I absolutely love working with Tsukuru, and hopefully they’ll help me translate this into Japanese and we’re gonna do a Japanese VO voice version of it.



How about working with your composer?

Phillip Gladkov:
Lionel Cohen was really cool to work with. I put out a call for composers on Facebook and Craigslist… I had, I think, over 100 submissions too, and it was a lot.

I submit to a lot of things; I’m a freelancer. I’m constantly throwing my name in the ring, and so, I have the respect to listen to everyone’s things and respond to everyone… understandably, a lot of people submit to things, especially right now in this… very dry work climate, but I get upset when there’s not even a thank you… or, “Hey, we went with someone else.” So it took a long time to sift through everyone…

I had a few composers [whose work I really liked], and I talked to all of them. Lionel and I just felt like the best fit, and he was very accommodating and patient with all of my notes and kind of let me know, “Hey, you can give more notes. it’s okay.”

He’s worked on a lot of cool stuff, and he’s a bit more into his career, so it was good to work with someone who has so much experience. There were a few rounds of revision. I remember he did a demo where I was like, “Okay, this might not be like, 100% the final vision, but he gets it, and he knows the emotional tone of this piece.” And that’s the most important thing.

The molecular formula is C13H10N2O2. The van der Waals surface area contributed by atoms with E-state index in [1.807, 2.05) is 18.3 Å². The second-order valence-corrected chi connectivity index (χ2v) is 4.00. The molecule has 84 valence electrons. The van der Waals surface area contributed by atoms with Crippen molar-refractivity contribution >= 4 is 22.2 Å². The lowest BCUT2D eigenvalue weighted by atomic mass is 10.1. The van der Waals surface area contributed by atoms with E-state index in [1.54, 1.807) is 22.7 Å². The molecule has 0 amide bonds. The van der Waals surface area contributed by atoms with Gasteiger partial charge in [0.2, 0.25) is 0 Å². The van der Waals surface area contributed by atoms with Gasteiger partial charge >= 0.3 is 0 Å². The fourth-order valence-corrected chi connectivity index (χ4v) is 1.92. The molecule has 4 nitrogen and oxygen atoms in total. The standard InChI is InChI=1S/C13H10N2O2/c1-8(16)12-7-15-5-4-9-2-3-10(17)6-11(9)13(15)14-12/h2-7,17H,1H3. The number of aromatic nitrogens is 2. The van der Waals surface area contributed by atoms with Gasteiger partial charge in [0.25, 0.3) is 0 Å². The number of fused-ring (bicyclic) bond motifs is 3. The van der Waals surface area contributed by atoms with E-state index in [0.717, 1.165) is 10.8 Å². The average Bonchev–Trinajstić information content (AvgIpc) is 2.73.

Without him this movie wouldn’t be what it is, because so much of the score is the emotional part, because otherwise, it’s just a birch puppets movie, you know? It really makes you feel how they’re feeling, and you know: the tragedy and the humor and all of that.

Story of the Sun will soon be playing in film festivals. Learn more about the artist at



Written by
Vee Hua 華婷婷

Vee Hua 華婷婷 (they/them) is a writer, filmmaker, and organizer with semi-nomadic tendencies. Much of their work unifies their metaphysical interests with their belief that art can positively transform the self and society. They are the Editor-in-Chief of REDEFINE, Interim Managing Editor of South Seattle Emerald, and Co-Chair of the Seattle Arts Commission. They also previously served as the Executive Director of the interdisciplinary community hub, Northwest Film Forum, where they played a key role in making the space more welcoming and accessible for diverse audiences.

Vee has two narrative short films. Searching Skies (2017) touches on Syrian refugee resettlement in the United States; with it, they helped co-organize The Seventh Art Stand, a national film and civil rights discussion series against Islamophobia. Reckless Spirits (2022) is a metaphysical, multi-lingual POC buddy comedy for a bleak new era, in anticipation of a feature-length project.

Vee is passionate about cultural space, the environment, and finding ways to covertly and overtly disrupt oppressive structures. They also regularly share observational human stories through their storytelling newsletter, RAMBLIN’ WITH VEE!, and are pursuing a Master’s in Tribal Resource and Environmental Stewardship under the Native American Studies Department at the University of Minnesota.